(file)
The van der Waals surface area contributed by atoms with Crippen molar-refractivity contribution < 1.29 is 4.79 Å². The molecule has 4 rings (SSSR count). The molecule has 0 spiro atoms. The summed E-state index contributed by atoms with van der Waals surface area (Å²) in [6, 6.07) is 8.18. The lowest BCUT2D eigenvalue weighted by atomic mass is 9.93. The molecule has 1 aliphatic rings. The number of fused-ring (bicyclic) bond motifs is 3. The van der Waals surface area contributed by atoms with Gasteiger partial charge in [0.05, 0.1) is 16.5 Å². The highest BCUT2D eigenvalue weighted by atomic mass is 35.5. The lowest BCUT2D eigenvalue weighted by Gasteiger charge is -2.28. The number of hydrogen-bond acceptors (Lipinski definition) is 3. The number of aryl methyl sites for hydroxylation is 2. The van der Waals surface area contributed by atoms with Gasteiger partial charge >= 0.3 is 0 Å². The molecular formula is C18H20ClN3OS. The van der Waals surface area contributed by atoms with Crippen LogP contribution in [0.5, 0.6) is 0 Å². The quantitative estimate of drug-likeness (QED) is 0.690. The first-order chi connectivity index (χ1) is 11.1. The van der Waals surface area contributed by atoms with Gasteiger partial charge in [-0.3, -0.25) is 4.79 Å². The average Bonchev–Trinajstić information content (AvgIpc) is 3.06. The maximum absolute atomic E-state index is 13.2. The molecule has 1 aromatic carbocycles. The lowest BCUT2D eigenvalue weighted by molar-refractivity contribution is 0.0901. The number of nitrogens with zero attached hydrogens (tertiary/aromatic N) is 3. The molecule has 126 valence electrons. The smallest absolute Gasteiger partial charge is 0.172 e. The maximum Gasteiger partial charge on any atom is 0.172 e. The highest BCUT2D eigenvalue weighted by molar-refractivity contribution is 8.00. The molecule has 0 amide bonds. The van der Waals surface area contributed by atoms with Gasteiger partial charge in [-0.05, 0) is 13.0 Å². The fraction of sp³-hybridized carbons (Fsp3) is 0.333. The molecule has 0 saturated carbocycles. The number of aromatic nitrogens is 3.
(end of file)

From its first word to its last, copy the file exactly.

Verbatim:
The van der Waals surface area contributed by atoms with Crippen molar-refractivity contribution < 1.29 is 4.79 Å². The molecule has 4 rings (SSSR count). The molecule has 0 spiro atoms. The summed E-state index contributed by atoms with van der Waals surface area (Å²) in [6, 6.07) is 8.18. The lowest BCUT2D eigenvalue weighted by atomic mass is 9.93. The molecule has 1 aliphatic rings. The number of fused-ring (bicyclic) bond motifs is 3. The van der Waals surface area contributed by atoms with Gasteiger partial charge in [0.05, 0.1) is 16.5 Å². The highest BCUT2D eigenvalue weighted by atomic mass is 35.5. The lowest BCUT2D eigenvalue weighted by Gasteiger charge is -2.28. The number of hydrogen-bond acceptors (Lipinski definition) is 3. The number of aryl methyl sites for hydroxylation is 2. The van der Waals surface area contributed by atoms with Gasteiger partial charge >= 0.3 is 0 Å². The molecular formula is C18H20ClN3OS. The van der Waals surface area contributed by atoms with Crippen LogP contribution in [0.5, 0.6) is 0 Å². The quantitative estimate of drug-likeness (QED) is 0.690. The first-order chi connectivity index (χ1) is 11.1. The van der Waals surface area contributed by atoms with Gasteiger partial charge in [-0.3, -0.25) is 4.79 Å². The average Bonchev–Trinajstić information content (AvgIpc) is 3.06. The maximum absolute atomic E-state index is 13.2. The molecule has 1 aromatic carbocycles. The lowest BCUT2D eigenvalue weighted by molar-refractivity contribution is 0.0901. The number of nitrogens with zero attached hydrogens (tertiary/aromatic N) is 3. The molecule has 126 valence electrons. The smallest absolute Gasteiger partial charge is 0.172 e. The maximum Gasteiger partial charge on any atom is 0.172 e. The highest BCUT2D eigenvalue weighted by molar-refractivity contribution is 8.00. The molecule has 0 amide bonds. The van der Waals surface area contributed by atoms with Gasteiger partial charge in [-0.05, 0) is 13.0 Å². The fraction of sp³-hybridized carbons (Fsp3) is 0.333. The molecule has 0 saturated carbocycles. The number of aromatic nitrogens is 3.